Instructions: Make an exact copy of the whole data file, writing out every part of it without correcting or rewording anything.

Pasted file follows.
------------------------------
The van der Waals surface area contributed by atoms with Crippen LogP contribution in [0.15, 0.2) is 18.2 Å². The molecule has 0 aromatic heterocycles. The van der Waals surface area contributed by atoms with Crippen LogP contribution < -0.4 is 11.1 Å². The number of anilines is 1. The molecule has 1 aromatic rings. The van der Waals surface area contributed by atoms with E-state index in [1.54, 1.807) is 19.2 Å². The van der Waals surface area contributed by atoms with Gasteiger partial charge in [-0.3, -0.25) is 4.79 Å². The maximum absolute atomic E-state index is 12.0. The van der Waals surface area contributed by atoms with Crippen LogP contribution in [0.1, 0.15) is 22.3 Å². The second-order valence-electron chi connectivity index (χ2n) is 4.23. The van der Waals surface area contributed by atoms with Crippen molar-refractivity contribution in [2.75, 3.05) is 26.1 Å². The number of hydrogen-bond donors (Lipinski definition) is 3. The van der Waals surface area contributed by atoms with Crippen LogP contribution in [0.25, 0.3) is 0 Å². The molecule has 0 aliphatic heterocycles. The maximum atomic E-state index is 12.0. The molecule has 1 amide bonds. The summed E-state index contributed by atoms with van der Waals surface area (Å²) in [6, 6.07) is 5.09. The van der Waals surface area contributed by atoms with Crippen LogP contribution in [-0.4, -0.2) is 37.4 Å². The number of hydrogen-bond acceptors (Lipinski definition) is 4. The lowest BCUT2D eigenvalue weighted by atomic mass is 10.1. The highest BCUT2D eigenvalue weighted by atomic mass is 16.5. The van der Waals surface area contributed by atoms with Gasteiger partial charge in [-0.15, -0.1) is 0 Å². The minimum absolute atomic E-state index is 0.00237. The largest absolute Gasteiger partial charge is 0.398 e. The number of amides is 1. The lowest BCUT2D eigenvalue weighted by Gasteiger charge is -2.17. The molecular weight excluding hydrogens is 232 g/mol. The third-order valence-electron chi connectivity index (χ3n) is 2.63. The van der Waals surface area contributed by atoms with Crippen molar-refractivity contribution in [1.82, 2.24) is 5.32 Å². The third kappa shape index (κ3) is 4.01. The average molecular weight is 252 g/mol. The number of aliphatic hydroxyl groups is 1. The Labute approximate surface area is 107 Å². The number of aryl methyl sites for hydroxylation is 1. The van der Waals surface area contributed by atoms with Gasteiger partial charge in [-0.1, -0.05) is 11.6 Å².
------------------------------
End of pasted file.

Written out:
The van der Waals surface area contributed by atoms with Crippen LogP contribution in [0.15, 0.2) is 18.2 Å². The molecule has 0 aromatic heterocycles. The van der Waals surface area contributed by atoms with Crippen LogP contribution < -0.4 is 11.1 Å². The number of anilines is 1. The molecule has 1 aromatic rings. The van der Waals surface area contributed by atoms with E-state index in [1.54, 1.807) is 19.2 Å². The van der Waals surface area contributed by atoms with Gasteiger partial charge in [-0.3, -0.25) is 4.79 Å². The maximum absolute atomic E-state index is 12.0. The van der Waals surface area contributed by atoms with Crippen LogP contribution in [0.1, 0.15) is 22.3 Å². The second-order valence-electron chi connectivity index (χ2n) is 4.23. The van der Waals surface area contributed by atoms with Crippen molar-refractivity contribution in [2.75, 3.05) is 26.1 Å². The number of hydrogen-bond donors (Lipinski definition) is 3. The van der Waals surface area contributed by atoms with Crippen LogP contribution in [0.25, 0.3) is 0 Å². The molecule has 0 aliphatic heterocycles. The maximum atomic E-state index is 12.0. The molecule has 1 amide bonds. The summed E-state index contributed by atoms with van der Waals surface area (Å²) in [6, 6.07) is 5.09. The van der Waals surface area contributed by atoms with Crippen LogP contribution in [-0.4, -0.2) is 37.4 Å². The number of hydrogen-bond acceptors (Lipinski definition) is 4. The lowest BCUT2D eigenvalue weighted by atomic mass is 10.1. The highest BCUT2D eigenvalue weighted by atomic mass is 16.5. The van der Waals surface area contributed by atoms with Gasteiger partial charge in [-0.15, -0.1) is 0 Å². The minimum absolute atomic E-state index is 0.00237. The largest absolute Gasteiger partial charge is 0.398 e. The number of amides is 1. The lowest BCUT2D eigenvalue weighted by Gasteiger charge is -2.17. The molecular weight excluding hydrogens is 232 g/mol. The third-order valence-electron chi connectivity index (χ3n) is 2.63. The van der Waals surface area contributed by atoms with Crippen molar-refractivity contribution in [1.82, 2.24) is 5.32 Å². The third kappa shape index (κ3) is 4.01. The average molecular weight is 252 g/mol. The number of aliphatic hydroxyl groups is 1. The Labute approximate surface area is 107 Å². The number of aryl methyl sites for hydroxylation is 1. The van der Waals surface area contributed by atoms with Gasteiger partial charge in [-0.1, -0.05) is 11.6 Å².